Easy Guide: How to Install Drywall Anchors Correctly

plastic anchors

Ever found yourself in the middle of a DIY project, excited to hang that new piece of art or shelf, only to hear the dreaded sound of your hard work crashing down? That’s where drywall anchors come to the rescue. These nifty gadgets are your best bet for a secure hold in the often flimsy drywall.

Whether you’re working with self-drilling anchors or the more complex snap toggles, the right approach will have you hanging fixtures like a pro in no time. Let’s get into the nuts and bolts of installing drywall anchors effectively.

What are Drywall Anchors?

Drywall anchors provide a secure grip for screws and bolts in the relatively soft and brittle material of drywall. They make it possible to hang heavy objects without the fear of them falling due to insufficient support.

Types of Drywall Anchors

Several types of anchors exist, each designed for specific load capacities and applications:

  • Expansion anchors: Ideal for light to medium loads, they expand against the drywall as a screw is tightened into them.
  • Threaded drywall anchors: These self-drilling anchors require no pre-drilling and are suited for holding medium loads.
  • Hollow-wall anchors: These need pre-drilled holes and are great for medium to heavy loads, featuring a metal body that expands behind the drywall.
  • Toggle bolt anchors: Best for the heaviest loads, a metal wing unfolds behind the wall, spreading the weight across a larger area.

When to Use Drywall Anchors

You’ll need to use drywall anchors in situations where:

  • The object you’re hanging is too heavy for a simple nail to support.
  • There’s no stud located where you wish to hang the item.
  • Secure and long-lasting installation is required for items that are used or moved frequently, like towel racks or curtain rods.

Remember, using the right type of anchor is crucial for the safety and longevity of your wall hangings.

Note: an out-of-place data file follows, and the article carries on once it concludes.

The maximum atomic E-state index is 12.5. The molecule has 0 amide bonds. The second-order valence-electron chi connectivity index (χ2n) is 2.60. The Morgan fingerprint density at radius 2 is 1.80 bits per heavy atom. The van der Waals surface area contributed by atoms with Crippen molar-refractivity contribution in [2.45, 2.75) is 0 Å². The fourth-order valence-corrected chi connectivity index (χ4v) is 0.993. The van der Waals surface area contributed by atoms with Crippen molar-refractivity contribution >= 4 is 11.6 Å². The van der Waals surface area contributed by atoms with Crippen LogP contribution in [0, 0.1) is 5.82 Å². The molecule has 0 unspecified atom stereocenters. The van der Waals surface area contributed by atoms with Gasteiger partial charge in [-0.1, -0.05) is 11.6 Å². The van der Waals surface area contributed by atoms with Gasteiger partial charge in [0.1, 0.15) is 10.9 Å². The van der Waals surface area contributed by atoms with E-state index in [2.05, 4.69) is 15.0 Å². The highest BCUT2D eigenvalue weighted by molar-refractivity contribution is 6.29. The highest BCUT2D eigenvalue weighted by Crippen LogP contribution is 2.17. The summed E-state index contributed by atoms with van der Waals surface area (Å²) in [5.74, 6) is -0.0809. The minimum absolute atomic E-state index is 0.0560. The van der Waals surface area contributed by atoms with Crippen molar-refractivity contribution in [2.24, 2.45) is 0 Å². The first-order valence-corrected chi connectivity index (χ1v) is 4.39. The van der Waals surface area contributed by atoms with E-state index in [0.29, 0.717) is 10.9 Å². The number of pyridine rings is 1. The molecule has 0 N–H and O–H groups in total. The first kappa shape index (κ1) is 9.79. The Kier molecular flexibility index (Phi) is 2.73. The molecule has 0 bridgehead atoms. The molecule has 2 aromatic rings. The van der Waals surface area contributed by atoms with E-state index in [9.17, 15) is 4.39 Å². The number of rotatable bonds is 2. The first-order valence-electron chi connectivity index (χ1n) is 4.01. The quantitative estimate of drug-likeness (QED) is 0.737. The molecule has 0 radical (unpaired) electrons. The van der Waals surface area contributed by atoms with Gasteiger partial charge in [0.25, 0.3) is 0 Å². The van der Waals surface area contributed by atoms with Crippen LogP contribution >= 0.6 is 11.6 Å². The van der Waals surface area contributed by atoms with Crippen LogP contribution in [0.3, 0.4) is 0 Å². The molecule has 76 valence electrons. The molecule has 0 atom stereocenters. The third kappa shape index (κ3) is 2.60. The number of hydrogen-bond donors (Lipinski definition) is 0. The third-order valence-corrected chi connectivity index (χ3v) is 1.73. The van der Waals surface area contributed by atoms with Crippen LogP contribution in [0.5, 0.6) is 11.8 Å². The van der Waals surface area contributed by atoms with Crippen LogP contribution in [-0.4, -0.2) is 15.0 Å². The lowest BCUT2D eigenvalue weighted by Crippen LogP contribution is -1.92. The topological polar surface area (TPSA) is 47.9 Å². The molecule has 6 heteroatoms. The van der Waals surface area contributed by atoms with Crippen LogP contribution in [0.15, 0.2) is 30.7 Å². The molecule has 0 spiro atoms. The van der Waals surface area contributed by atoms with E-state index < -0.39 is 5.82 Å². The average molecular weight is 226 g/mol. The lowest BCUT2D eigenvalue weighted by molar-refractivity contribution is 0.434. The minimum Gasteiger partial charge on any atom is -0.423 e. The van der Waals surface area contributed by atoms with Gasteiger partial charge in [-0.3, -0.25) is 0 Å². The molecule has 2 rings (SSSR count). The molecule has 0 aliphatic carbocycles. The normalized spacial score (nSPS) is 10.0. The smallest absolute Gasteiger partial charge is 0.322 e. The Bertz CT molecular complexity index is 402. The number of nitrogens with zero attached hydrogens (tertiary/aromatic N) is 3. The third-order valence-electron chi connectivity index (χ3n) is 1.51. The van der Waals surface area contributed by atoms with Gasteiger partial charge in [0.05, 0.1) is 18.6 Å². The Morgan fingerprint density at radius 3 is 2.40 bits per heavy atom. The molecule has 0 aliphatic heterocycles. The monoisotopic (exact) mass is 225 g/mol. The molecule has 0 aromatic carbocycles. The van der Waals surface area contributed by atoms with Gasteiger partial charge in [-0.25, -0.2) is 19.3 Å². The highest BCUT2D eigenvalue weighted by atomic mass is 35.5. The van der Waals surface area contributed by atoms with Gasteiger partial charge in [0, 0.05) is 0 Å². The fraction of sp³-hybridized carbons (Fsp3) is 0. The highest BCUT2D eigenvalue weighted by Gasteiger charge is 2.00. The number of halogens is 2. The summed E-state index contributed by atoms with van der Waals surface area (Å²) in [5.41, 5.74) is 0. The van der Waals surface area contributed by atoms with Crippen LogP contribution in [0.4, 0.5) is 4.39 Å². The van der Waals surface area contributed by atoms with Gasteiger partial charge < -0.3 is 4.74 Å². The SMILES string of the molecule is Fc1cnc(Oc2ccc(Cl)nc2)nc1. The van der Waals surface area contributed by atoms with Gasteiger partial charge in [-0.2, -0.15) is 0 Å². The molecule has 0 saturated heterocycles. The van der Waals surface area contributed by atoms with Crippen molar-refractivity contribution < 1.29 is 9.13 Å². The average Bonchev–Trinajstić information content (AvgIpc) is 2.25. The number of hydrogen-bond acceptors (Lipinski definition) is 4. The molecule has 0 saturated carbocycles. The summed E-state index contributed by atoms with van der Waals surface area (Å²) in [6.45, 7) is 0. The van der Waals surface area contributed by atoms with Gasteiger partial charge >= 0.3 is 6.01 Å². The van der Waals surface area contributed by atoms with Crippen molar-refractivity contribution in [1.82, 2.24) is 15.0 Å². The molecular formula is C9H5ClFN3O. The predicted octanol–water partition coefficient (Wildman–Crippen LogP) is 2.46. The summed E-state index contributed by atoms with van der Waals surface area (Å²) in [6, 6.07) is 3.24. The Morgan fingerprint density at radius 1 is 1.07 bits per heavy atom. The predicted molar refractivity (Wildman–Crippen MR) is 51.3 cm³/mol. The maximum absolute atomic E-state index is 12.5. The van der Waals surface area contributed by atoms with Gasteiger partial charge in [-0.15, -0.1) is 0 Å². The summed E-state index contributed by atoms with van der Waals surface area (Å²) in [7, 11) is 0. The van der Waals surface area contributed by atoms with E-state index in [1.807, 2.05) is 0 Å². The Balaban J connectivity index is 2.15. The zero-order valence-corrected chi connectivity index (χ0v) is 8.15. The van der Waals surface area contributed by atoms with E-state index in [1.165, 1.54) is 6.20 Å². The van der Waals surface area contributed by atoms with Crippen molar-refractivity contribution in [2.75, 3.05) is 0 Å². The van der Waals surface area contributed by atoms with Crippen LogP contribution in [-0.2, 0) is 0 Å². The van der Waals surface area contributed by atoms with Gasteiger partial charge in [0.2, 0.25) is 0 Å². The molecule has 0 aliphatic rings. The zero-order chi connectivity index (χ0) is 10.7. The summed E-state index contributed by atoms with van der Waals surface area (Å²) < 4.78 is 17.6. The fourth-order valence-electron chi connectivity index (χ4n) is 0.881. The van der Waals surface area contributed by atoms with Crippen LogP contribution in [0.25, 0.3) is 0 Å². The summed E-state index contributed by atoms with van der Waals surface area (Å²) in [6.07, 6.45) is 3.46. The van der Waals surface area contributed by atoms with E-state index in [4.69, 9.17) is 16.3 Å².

Tools and Materials Needed

List of Tools

When you’re ready to install drywall anchors, you’ll need a specific set of tools to perform the job correctly and safely. Ensure you have the following items at hand:

  • Hammer: Essential for tapping anchors into place gently without damaging the surrounding wall.
  • Screwdriver: A must-have for twisting screws into the anchors to secure the object you’re hanging.
  • Power Drill: For creating pilot holes of appropriate sizes, a power drill is highly efficient and saves time.
  • Drill Bit Set: You’ll need various sizes to match the drywall anchors you’ve chosen, ensuring a snug and proper fit.
  • Stud Finder: This tool helps you to avoid drilling into a stud, which is unnecessary when using anchors and could lead to over-constraining the wall material.

Remember, the right tools will not only make the job smoother but will also prevent mishaps such as cracked drywall or insufficiently secured items.

List of Materials

The materials required for installing drywall anchors involve different types of anchors and fasteners, each tailored to the weight and size of the objects you’re hanging:

  • Expansion Anchors: Ideal for lightweight items, utilizing the spreading mechanism to grip the drywall.
  • Threaded Drywall Anchors: More robust than expansion types, these are suited for medium loads and can be driven in without pre-drilling.
  • Hollow-Wall Anchors: Great for heavier objects, they expand behind the wall providing increased stability.
  • Toggle Bolt Anchors: Best for the heaviest items; metal toggle bolts are resilient, while their plastic counterparts are for lighter loads.